9 - Help Switching Seats: They can assist you in this but in the end you're only going to be able to move if that person that is sitting in the seat you want is willing to move.

10 - Cockpit Tours: Even though it might seem like they don't do this anymore pilots are still willing to let kids get a view of the cockpit!

Tuesday, May 7, 2013

The Most Cliche Tourist Photos

I found this list posted on facebook today and wanted to share. I am guilty of doing many of these (some are when I was little). And to be honest, I would still do some of these if I ever make it there.

1 - Pinching the Statue of Liberty
2 - Being the Statue of Liberty - I'm sure I did this when I was there and like 13 years old...and thinking it was cool
3 - Pushing the leaning Tower of Pisa

4 - Crossing Abbey Road

5 - Posing with a Royal Guard

6 - Meditating at the Taj Mahal
7 - Miniaturizing shots in Salar de Uyuni
8 - Holding the Eiffel Tower
9 - Posing as Christ the Redeemer
10 - Touching the top of the Great Pyramid of Giza
11 - Squishing the Washington Monument
12 - Star-walking on Hollywood Boulevard
13 - Drinking from a Parisian Fountain
14 - Feeding pigeons in St. Mark's Square
15 - Covered in Dead Sea mud
16 - Taking a call in a London phone booth

17 - Riding the San Francisco trolley - Been there and done that but dont have the picture
18 - Kissing the Sphinx's butt
19 - Tango dancers in La Boca, Buenos Aries
20 - And you cant forget the obligatory "jumping picture" - I think these are the stupidest pictures EVER!!

Have you ever done any of these poses?

Saturday, May 4, 2013

Travel RoundUp

I hope everyone's May is going well and the crazy cold front that blew in MORE snow for some hasn't ruined any summer plans. It got into the mid 40's here in Houston, TX which is SUPER uncommon since we're usually in the 90's by now!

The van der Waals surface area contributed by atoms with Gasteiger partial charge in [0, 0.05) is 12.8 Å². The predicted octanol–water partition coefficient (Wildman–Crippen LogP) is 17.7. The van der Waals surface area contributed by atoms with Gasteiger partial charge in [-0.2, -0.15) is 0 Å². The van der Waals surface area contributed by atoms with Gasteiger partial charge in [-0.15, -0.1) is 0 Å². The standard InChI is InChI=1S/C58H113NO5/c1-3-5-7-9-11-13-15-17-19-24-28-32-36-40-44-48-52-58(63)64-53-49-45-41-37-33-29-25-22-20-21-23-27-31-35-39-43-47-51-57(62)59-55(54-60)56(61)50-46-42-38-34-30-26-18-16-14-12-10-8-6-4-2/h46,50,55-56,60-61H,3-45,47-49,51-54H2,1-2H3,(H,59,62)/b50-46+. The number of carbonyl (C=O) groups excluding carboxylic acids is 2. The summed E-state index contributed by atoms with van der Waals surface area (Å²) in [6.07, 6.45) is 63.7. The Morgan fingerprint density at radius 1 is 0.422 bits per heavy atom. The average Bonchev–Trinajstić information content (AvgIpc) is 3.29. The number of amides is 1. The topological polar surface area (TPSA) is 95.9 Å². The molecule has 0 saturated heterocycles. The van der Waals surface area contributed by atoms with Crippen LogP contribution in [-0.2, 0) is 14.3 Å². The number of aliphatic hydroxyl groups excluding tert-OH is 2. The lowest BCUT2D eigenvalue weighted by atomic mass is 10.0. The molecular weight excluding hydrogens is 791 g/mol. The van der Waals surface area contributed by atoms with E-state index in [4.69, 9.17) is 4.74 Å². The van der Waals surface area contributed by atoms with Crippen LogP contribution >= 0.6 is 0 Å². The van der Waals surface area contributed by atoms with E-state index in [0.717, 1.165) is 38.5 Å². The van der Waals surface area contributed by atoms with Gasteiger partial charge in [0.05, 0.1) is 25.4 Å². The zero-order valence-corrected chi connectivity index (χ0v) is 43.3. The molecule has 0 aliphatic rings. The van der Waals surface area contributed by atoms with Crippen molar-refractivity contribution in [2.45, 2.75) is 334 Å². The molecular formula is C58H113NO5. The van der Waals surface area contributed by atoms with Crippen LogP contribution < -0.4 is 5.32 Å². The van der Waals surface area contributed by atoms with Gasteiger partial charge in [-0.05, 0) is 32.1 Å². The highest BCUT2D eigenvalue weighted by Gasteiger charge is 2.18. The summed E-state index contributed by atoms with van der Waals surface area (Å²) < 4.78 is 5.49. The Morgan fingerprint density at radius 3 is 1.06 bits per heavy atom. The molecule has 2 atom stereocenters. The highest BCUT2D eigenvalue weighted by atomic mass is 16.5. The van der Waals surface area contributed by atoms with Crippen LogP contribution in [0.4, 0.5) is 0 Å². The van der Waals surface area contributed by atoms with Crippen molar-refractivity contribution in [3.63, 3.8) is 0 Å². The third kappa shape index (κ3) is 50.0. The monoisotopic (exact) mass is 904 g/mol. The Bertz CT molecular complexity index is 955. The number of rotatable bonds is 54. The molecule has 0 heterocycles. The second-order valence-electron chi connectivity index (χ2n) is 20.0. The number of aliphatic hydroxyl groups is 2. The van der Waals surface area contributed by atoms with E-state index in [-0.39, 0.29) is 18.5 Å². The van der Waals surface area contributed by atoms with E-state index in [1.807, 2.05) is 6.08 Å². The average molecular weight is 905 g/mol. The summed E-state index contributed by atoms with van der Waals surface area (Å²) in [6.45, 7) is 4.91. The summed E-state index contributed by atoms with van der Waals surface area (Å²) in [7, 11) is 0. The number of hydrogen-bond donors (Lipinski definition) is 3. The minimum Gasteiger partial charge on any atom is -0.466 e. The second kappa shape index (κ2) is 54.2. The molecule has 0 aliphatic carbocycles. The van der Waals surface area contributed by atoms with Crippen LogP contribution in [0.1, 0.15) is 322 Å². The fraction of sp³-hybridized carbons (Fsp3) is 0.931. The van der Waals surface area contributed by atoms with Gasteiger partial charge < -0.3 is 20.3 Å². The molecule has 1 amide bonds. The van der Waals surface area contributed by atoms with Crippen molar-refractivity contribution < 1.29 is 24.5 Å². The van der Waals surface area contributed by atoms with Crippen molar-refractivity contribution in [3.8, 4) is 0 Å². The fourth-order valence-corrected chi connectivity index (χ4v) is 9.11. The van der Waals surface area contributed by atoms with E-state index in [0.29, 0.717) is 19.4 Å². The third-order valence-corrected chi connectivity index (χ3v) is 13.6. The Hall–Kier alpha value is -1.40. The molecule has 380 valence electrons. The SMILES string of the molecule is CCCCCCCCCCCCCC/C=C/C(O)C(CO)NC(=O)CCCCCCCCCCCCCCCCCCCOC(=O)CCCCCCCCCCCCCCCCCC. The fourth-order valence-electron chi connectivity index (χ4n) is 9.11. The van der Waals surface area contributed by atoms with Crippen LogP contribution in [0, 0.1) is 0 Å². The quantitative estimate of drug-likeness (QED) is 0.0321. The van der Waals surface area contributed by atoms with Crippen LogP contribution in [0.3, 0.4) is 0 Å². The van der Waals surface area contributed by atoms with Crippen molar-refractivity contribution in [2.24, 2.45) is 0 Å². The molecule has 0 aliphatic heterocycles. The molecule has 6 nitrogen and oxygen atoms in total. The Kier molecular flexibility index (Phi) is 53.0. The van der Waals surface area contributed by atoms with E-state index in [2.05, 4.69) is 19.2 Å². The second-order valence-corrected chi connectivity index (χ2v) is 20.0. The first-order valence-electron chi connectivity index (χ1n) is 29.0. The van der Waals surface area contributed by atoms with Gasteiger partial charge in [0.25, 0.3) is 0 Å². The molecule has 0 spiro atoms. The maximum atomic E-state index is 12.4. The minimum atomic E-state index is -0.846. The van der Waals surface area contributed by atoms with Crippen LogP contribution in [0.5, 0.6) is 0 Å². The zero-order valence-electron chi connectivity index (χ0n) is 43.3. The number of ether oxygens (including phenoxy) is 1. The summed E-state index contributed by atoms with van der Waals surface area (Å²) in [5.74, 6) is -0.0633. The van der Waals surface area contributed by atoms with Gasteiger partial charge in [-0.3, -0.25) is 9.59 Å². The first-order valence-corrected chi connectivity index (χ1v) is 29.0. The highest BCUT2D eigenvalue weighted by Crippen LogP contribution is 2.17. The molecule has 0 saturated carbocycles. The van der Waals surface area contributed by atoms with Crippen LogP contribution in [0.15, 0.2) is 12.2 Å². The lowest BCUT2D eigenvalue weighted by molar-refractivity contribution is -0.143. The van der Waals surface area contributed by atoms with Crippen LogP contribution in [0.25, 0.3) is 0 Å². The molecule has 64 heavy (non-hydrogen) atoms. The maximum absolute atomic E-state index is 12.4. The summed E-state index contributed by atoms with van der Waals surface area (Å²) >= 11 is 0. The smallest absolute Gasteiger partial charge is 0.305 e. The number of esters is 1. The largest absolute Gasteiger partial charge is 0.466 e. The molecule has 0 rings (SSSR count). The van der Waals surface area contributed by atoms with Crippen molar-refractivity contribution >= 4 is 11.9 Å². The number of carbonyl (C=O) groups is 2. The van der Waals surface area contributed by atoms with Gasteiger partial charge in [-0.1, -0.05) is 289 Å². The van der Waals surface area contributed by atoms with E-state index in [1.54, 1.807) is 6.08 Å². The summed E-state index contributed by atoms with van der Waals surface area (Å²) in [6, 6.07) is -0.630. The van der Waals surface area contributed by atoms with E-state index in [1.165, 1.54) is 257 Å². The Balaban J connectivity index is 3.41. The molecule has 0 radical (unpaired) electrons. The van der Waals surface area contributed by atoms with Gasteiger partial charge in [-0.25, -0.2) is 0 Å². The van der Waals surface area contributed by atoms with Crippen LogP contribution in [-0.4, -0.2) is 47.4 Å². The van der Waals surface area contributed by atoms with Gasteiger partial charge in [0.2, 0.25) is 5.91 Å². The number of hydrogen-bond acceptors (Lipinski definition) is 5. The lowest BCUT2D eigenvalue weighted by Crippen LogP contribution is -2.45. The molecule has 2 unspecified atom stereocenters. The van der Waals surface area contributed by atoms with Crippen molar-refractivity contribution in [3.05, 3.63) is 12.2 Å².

1 - Check out the new WOW factors that will be on board the new Quantum class of ships for Royal Caribbean!

2 - We have all seen the news and the struggles Carnival Cruise Line is having with their ships lately. Well they have decided to invest $300 million in to ship improvements! Here's hoping there are no more stranded ships!

I am just glad this didn't happen on my Carnival Cruise back in 2008!

{My trip in Mexico via Carnival Cruise, 2008}

3 - Imagine this, you on a flight headed for you tropical dream vacation in Bali…and then your pilot misses the runway and you're now in the plane that’s in the ocean! See more pictures here!

4 - Plan on going to Emirate any time soon? Well don’t bring your bikini, you'll get fined!

5 - Been to Vegas in the past year? Well if you took a taxi you have been duped! Turns out taxi drivers have been taking the long way round to get more money.

I often wondered about this, I mean tourists relying on taxi drivers are so vulnerable. When I was in Munich we took a taxi from the airport to our hotel and it cost up 65€. When our tour guide asked us how we got to the hotel and we told him he said oh no, you were charged WAY too much! But what could we have done? I don’t speak German so I couldn't have told him which way to go…oh well

And when we were in Vegas last year our cab driver actually got in an accident! He just pulled right out into traffic! It was kind of crazy but no one was hurt and we just walked out of the cab and hopped into another!

7 - Check out this cool long lost city beneath the sea in Egypt.  Heracleion was believed to be long gone or a possible myth but it looks like someone may have found it!

Wednesday, May 1, 2013

Extreme Travelers: The Kellogg Family

Happy May everybody! This year is flying by!

I think most people day dream about just quitting their jobs and day to day life and pack up and take an adventure. Some people do this during their retirement, buy an RV and head out for the great unknown. Well the Kellogg family thought, why wait? Let's start this adventure now! So Dan, Susie, their 12 kids (oldest 19 to youngest 7 months) and 2 dogs sold their house and started their carefree life RV-ing around North America. 

Dan and Susie home school their kids and they are lucky enough to be able to work remotely from laptops (Dan is software engineer). After school is done the kids are free to have all the adventures they want - swim in the ocean or lake, hike some trails or just mess around the camp site. You can read all about the Kelloggs and their adventures on any of the links provided below.

{Blog}             {Facebook}                 {Twitter}          {YouTube}

If you could do something like what they have done would you? If so where would you go first?